Sony DCR PC110e DV Camera in review by R.I.Axford  


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So do the results measure up to expectations?

Whilst I'm not widely familiar with other digital video cameras, I have spent years assessing stills cameras and lenses of all formats and designs. I'm extremely critical when it comes to image quality of any sort.  I own literally hundreds of lenses myself and am well aware of what I should expect from the optical section of the Sony.

I did not have very high expectations of DV cameras having long been able to spot their use on many a documentary on the Discovery and National Geographic television channels. Flat, but bright colours and artifacts along edges make footage shot on these little DV cameras stand out a mile.  I was hoping that the glass Zeiss-designed lens as well as the very latest in CCD technology would help in overcoming some of this appearance.

The DV image of the PC110 was surprisingly good when I first viewed it via AV output on a modern Sony 21" TV. Easily the best thing I've ever seen off consumer videotape at home.  So far so good.


DV has a certain look by default...

I did notice significant edge contrast enhancement and upon further investigation of the DV format, I decided this was due to the compression and sharpening method used. It works fine for low to medium contrast edges, but high contrast areas are often significantly enhanced in an attempt to make the image appear shaper against a burnt out sky or other light background shows it up quite badly. This is normally done to enhance sharpness and it does generally work, but is not something I've ever enjoyed seeing when it becomes obvious. Photographers will know this effect from certain  developers such as Agfa Rodinal which does a similar thing with film, though using a vastly different process of course.


...and it's not up to photographic standards.

I must say that I have had to learn to accept that video equipment has a completely different standard of image quality than we have in conventional photography. 
If I were to rate the 'Carl Zeiss' lens by the standards of any stills camera, it would fail miserably. I might say "well, it's very fast and has a massive zoom ratio of 1:10", but would still have to point out the distortion and the nasty chromatic aberration at pretty much any focal length and distance.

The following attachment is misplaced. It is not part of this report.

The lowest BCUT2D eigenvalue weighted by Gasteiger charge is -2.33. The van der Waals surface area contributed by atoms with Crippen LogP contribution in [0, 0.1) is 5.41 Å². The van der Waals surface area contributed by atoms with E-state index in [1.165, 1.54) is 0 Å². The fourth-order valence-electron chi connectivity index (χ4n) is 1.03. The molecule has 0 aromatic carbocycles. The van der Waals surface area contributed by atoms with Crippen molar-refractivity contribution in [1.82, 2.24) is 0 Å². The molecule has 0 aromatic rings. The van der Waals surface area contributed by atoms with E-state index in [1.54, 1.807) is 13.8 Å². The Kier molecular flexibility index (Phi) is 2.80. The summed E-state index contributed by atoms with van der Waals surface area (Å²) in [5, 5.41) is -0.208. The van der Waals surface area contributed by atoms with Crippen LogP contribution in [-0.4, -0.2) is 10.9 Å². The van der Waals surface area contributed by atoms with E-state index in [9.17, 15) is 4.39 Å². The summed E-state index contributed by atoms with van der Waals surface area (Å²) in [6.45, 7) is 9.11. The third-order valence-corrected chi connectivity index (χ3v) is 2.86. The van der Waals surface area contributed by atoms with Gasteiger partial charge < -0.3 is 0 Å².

It should also be mentioned that this lens performs as well as or better than just about any similar lens on the same sort of camera.

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Barrel Distortion at short focal lengths.

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Pincushion distortion at long focal lengths.


Whilst this lens is possibly (highly likely) better than similar competing items, it is still not really up to much as a photographic objective. There are interesting features. The internal zoom and focus lens sections are moved (probably) magnetically without any helicoids or barrels with cams cut into them. I'm assuming it's electro-magnetic, but for all I know it could be ultrasound... or even magic :).

In any case, focus and zoom are 100% silent. When the camera is off, the central group flops around in the camera and has been upsetting some owners of this and also the previous model Sony PC100. It should not cause any damage however.


Manual control possibilities.

The 'manual' focus ring is super smooth (nice grease or perhaps just silky nylon), but it only works well in the mid zoom range. At the long end it takes far too many turns to operate and to few at the short. In either case, focusing on an LCD is not a precise operation by any measure. I've found that I do use the infinity lock fairly often and also activate the manual focus setting once in a while to alleviate the sometimes confused and 'searching' auto-focus of its duties. 
The focus ring is not mechanically attached to any lens group, it merely transmits to the electronics that it would like the focus shifted this way or that.